The registry of the National Hansen’s Disease Programs indicates that 23 patients from American Samoa were given leprosy diagnoses in the United States during 2002–2014. Because of insufficient DNA or specimen unavailability, drug susceptibility of only 6 patients could be determined. Findings indicate that at least 4 (17%) of these 23 patients were infected with dapsone-resistant M. leprae. Biopsy results of 20 US leprosy patients known to be originally from other locations given diagnoses during this time interval did not demonstrate dapsone or rifampin resistance. Eleven (55%) of these patients had Pacific Island origins.
Dapsone resistance in American Samoa could have developed before implementation of multidrug therapy in this population, when dapsone was used as a monotherapy for leprosy. Several patients from American Samoa indicated that frequent visits occur between friends and relatives in American Samoa and Western Samoa; however, no information is currently available regarding drug resistance in Western Samoa.
Dapsone resistance might not necessarily have clinical significance when patients take multidrug therapy as recommended by the World Health Organization. However, in patients with a high bacteria load, resistance to dapsone essentially results in dual therapy with rifampin and clofazimine, placing the burden on just 2 drugs in the multidrug therapy regimen. Moreover, in this regimen, rifampin is taken only once monthly, so the patient is receiving only 1 effective drug (clofazimine) daily. In addition, patient noncompliance might result in the selection of multidrug-resistant M. leprae. In another study, resistance to dapsone and rifampin was found in 1 of 4 dapsone-resistant cases, with the 1 case occurring in a relapse patient (9). Therefore, M. leprae drug resistance (including the identification and evaluation of new markers for dapsone resistance) should be further studied in the American Samoa population (5). This research will most likely require correlation of epidemiologic, clinical, and molecular drug susceptibility data from a large number of leprosy patients in this leprosy-endemic region (10).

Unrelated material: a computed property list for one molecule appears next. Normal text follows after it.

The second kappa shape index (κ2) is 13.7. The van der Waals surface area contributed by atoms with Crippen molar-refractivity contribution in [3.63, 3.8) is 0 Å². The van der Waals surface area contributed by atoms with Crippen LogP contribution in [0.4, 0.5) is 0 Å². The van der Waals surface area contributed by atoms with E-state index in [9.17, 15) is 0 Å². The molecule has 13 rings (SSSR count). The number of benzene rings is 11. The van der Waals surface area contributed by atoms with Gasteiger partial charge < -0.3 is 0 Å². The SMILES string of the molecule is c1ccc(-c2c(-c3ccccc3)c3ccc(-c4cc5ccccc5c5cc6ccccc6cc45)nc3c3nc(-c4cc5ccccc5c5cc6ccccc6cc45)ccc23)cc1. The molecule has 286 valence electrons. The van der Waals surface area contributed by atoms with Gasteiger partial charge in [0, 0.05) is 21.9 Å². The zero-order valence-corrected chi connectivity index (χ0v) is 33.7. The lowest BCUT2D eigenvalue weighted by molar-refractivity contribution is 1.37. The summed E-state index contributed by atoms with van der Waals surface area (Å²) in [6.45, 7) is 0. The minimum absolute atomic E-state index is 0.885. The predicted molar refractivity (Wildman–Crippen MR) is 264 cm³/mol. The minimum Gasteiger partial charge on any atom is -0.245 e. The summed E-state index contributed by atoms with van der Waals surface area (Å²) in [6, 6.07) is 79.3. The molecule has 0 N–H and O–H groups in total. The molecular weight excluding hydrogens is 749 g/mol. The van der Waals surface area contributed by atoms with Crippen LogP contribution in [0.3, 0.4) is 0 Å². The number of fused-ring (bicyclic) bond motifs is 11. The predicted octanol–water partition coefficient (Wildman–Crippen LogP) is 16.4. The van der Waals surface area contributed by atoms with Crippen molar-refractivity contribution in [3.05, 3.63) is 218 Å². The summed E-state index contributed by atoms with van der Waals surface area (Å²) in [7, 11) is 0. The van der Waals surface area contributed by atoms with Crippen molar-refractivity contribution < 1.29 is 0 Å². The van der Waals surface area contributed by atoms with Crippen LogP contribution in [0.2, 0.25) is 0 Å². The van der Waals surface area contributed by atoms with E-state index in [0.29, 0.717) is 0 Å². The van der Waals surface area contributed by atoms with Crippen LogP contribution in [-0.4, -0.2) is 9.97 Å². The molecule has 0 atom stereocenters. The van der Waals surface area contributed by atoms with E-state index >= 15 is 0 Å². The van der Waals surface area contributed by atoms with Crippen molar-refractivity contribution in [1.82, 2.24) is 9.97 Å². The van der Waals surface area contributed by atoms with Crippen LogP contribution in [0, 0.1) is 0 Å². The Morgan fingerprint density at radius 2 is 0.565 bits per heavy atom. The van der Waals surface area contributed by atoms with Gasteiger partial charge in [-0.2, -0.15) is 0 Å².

Dr. Williams is an adjunct associate professor of pathobiological sciences at Louisiana State University School of Veterinary Medicine in Baton Rouge, Louisiana, USA. She is a molecular biologist retired from the Laboratory Research Branch of the National Hansen’s Disease Programs. Her research interests include the study of the molecular biology of mycobacterial pathogens.
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Table of Contents – Volume 24, Number 8—August 2018
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Please use the form below to submit correspondence to the authors or contact them at the following address:
Diana L. Williams, National Hansen’s Disease Programs, Laboratory Research Branch, SVM-LSU, Rm 3517, Skip Bertman Dr, Baton Rouge, LA 70817, USA